A Sociology major and English minor, Marii usually reads from the sociology, fiction or science genres, but she shelves for Health, Psychology, Personal Growth and New Age. When she's not in class or at work, she's probably writing letters to people (in typical Pisces fashion), making new lavender-flavored foods and drinks, or trying to be at the beach.
Hua Hsu spent 20 years writing this book as an homage to a friend, Ken, who was randomly murdered in a carjacking one night after a college party. The first half details their friends' lives in college at Berkeley in the 90s, and the sense of infinitute you feel when you're young. The second half is a completely arresting tribute to Ken and their friendship as Hsu struggles to process the grief of losing Ken, and the guilt of surviving without him. I can't put into words how good this is -- just read it for yourself and let Hsu tell you how much he loved Ken.
The protagonist, an Asian-American woman and a doctor, weaves medical and scientific language into this story about family heartache, the immigrant experience, and the cost of success in America - how it severs the body, amputates the family, and intrudes on the mind and memory. As Joan herself says, "if I could hold success in my hand, it would be a beating heart." The prose is sharp, precise, full of puns and double meaning, and plays on the translation of words between languages in order to brilliantly capture the feeling of being Other in America.
"Most people I know live their lives moving in a constant forward direction, the whole time looking backward." In this book, a time travel machine technician goes between universes saving people from (ab)using time travel in their efforts to fix their disappointing lives. When he's not doing that, he's searching for his missing father, who disappeared after inventing time travel. Within this strange and mind-bending plot, Yu addresses some of life's most philosophical questions. Is time a forward trajectory? Do regret and nostalgia serve us? How do we reconcile with the ache of a parent's lost dream? This book is an unconventional but beautiful tribute from a son to his father, and calls on us to reimagine the way we think about time.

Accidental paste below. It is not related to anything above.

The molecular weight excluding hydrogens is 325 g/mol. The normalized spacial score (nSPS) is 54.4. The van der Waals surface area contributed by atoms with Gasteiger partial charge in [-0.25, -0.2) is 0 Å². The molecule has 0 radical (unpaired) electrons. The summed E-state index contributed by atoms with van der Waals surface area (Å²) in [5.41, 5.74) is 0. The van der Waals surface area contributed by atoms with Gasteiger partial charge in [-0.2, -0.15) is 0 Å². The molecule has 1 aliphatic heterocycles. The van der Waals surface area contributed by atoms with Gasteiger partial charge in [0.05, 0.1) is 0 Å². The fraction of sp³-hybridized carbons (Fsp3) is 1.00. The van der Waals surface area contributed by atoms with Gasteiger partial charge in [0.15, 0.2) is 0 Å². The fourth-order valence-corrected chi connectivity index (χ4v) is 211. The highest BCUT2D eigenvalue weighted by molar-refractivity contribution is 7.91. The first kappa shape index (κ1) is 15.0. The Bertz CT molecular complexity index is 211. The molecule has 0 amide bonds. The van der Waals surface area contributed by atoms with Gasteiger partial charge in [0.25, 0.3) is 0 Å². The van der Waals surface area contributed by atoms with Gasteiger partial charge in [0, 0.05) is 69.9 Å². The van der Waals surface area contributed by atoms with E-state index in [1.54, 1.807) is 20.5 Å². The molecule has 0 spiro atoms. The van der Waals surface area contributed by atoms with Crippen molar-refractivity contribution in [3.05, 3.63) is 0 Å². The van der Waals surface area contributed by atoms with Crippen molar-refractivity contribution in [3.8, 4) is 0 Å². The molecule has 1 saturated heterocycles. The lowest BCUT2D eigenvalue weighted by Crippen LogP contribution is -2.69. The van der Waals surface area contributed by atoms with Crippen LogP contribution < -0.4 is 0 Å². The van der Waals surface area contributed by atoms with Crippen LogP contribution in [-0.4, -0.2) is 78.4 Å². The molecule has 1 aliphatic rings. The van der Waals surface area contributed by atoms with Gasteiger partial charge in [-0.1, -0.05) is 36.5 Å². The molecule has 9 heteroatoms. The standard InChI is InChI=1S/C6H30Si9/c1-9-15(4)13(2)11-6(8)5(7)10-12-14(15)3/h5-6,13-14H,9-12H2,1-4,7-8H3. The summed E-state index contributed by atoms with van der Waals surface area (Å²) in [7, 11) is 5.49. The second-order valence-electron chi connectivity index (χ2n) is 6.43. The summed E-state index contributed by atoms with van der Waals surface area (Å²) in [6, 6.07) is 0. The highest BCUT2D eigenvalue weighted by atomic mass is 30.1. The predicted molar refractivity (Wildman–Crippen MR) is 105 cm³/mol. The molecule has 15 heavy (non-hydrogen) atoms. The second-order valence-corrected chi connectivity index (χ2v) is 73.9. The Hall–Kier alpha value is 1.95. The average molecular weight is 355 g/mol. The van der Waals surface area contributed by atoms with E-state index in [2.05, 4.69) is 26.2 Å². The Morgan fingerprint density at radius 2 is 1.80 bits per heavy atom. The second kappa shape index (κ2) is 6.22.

This book taught me more about what happens after someone dies than anything or anyone else I’ve ever asked. I don’t think that’s because people didn’t want me to know, but instead because most people just simply don’t know themselves. Which is precisely what Campbell wanted to address by writing this book—why in our society are we so averse to talking about, knowing and seeing death? And how much more of the human experience could we access if allowed ourselves to stand at the edge and peer over? In this journalist’s journey through so many careers in death, I got to see how death work is “some kind of love.” This gave me a solace which I had never had before about the people I have lost and the ways they must have been taken care of even after I could no longer see their body. That solace alone makes this book worth reading.